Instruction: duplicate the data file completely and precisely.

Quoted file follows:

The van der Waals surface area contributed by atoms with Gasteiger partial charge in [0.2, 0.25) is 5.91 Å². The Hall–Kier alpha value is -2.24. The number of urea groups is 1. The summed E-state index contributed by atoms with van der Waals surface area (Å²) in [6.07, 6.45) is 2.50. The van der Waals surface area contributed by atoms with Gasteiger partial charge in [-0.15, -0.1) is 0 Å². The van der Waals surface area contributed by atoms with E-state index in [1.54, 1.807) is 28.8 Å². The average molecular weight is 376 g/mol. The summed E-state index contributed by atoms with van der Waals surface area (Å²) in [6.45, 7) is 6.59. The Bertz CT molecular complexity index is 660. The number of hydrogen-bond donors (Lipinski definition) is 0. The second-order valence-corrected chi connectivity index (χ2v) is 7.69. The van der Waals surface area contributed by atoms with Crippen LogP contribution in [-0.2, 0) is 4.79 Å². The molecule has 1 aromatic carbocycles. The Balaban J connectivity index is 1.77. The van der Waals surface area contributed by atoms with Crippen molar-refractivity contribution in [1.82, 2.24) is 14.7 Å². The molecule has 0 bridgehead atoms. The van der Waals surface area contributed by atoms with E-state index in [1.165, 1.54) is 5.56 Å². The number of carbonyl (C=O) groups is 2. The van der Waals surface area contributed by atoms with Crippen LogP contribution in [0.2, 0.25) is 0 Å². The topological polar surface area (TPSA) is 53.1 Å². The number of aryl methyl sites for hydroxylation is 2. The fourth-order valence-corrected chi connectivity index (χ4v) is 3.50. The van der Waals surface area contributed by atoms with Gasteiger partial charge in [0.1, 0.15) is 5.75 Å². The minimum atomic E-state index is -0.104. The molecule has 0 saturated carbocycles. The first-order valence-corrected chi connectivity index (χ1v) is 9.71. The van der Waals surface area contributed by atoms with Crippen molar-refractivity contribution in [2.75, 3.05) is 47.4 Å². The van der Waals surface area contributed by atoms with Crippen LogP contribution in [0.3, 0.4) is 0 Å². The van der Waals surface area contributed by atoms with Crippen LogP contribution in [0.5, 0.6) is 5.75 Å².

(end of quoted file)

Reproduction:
The van der Waals surface area contributed by atoms with Gasteiger partial charge in [0.2, 0.25) is 5.91 Å². The Hall–Kier alpha value is -2.24. The number of urea groups is 1. The summed E-state index contributed by atoms with van der Waals surface area (Å²) in [6.07, 6.45) is 2.50. The van der Waals surface area contributed by atoms with Gasteiger partial charge in [-0.15, -0.1) is 0 Å². The van der Waals surface area contributed by atoms with E-state index in [1.54, 1.807) is 28.8 Å². The average molecular weight is 376 g/mol. The summed E-state index contributed by atoms with van der Waals surface area (Å²) in [6.45, 7) is 6.59. The Bertz CT molecular complexity index is 660. The number of hydrogen-bond donors (Lipinski definition) is 0. The second-order valence-corrected chi connectivity index (χ2v) is 7.69. The van der Waals surface area contributed by atoms with Crippen LogP contribution in [-0.2, 0) is 4.79 Å². The molecule has 1 aromatic carbocycles. The Balaban J connectivity index is 1.77. The van der Waals surface area contributed by atoms with Crippen molar-refractivity contribution in [1.82, 2.24) is 14.7 Å². The molecule has 0 bridgehead atoms. The van der Waals surface area contributed by atoms with E-state index in [1.165, 1.54) is 5.56 Å². The number of carbonyl (C=O) groups is 2. The van der Waals surface area contributed by atoms with Crippen LogP contribution in [0.2, 0.25) is 0 Å². The topological polar surface area (TPSA) is 53.1 Å². The number of aryl methyl sites for hydroxylation is 2. The fourth-order valence-corrected chi connectivity index (χ4v) is 3.50. The van der Waals surface area contributed by atoms with Gasteiger partial charge in [0.1, 0.15) is 5.75 Å². The minimum atomic E-state index is -0.104. The molecule has 0 saturated carbocycles. The first-order valence-corrected chi connectivity index (χ1v) is 9.71. The van der Waals surface area contributed by atoms with Crippen molar-refractivity contribution in [2.75, 3.05) is 47.4 Å². The van der Waals surface area contributed by atoms with Crippen LogP contribution in [0.3, 0.4) is 0 Å². The van der Waals surface area contributed by atoms with Crippen LogP contribution in [0.5, 0.6) is 5.75 Å².